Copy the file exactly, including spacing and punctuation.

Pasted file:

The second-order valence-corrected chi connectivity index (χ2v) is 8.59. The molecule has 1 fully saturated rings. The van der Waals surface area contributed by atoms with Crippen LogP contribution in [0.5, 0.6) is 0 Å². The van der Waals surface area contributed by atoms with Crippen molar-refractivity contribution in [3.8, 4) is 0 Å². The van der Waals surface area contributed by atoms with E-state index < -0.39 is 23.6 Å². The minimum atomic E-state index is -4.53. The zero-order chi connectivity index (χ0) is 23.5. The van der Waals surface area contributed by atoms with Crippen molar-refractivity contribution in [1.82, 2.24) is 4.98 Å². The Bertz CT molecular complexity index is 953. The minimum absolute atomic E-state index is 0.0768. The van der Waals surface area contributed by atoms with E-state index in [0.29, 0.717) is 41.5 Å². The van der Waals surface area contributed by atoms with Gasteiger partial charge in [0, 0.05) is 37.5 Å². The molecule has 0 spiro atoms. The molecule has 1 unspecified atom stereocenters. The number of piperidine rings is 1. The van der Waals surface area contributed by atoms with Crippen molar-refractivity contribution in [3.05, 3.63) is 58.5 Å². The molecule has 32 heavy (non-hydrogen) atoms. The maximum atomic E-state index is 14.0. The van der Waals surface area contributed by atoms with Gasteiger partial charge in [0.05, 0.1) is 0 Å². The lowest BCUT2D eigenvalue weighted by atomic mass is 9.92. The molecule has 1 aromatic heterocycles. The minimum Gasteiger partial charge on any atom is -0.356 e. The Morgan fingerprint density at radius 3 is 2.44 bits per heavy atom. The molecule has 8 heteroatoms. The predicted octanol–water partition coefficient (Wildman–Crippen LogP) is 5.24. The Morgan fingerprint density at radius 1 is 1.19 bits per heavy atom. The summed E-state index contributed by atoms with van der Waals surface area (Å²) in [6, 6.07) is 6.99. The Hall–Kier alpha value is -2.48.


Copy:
The second-order valence-corrected chi connectivity index (χ2v) is 8.59. The molecule has 1 fully saturated rings. The van der Waals surface area contributed by atoms with Crippen LogP contribution in [0.5, 0.6) is 0 Å². The van der Waals surface area contributed by atoms with Crippen molar-refractivity contribution in [3.8, 4) is 0 Å². The van der Waals surface area contributed by atoms with E-state index < -0.39 is 23.6 Å². The minimum atomic E-state index is -4.53. The zero-order chi connectivity index (χ0) is 23.5. The van der Waals surface area contributed by atoms with Crippen molar-refractivity contribution in [1.82, 2.24) is 4.98 Å². The Bertz CT molecular complexity index is 953. The minimum absolute atomic E-state index is 0.0768. The van der Waals surface area contributed by atoms with E-state index in [0.29, 0.717) is 41.5 Å². The van der Waals surface area contributed by atoms with Gasteiger partial charge in [0, 0.05) is 37.5 Å². The molecule has 0 spiro atoms. The molecule has 1 unspecified atom stereocenters. The number of piperidine rings is 1. The van der Waals surface area contributed by atoms with Crippen molar-refractivity contribution in [3.05, 3.63) is 58.5 Å². The molecule has 32 heavy (non-hydrogen) atoms. The maximum atomic E-state index is 14.0. The van der Waals surface area contributed by atoms with Gasteiger partial charge in [0.05, 0.1) is 0 Å². The lowest BCUT2D eigenvalue weighted by atomic mass is 9.92. The molecule has 1 aromatic heterocycles. The minimum Gasteiger partial charge on any atom is -0.356 e. The Morgan fingerprint density at radius 3 is 2.44 bits per heavy atom. The molecule has 8 heteroatoms. The predicted octanol–water partition coefficient (Wildman–Crippen LogP) is 5.24. The Morgan fingerprint density at radius 1 is 1.19 bits per heavy atom. The summed E-state index contributed by atoms with van der Waals surface area (Å²) in [6, 6.07) is 6.99. The Hall–Kier alpha value is -2.48.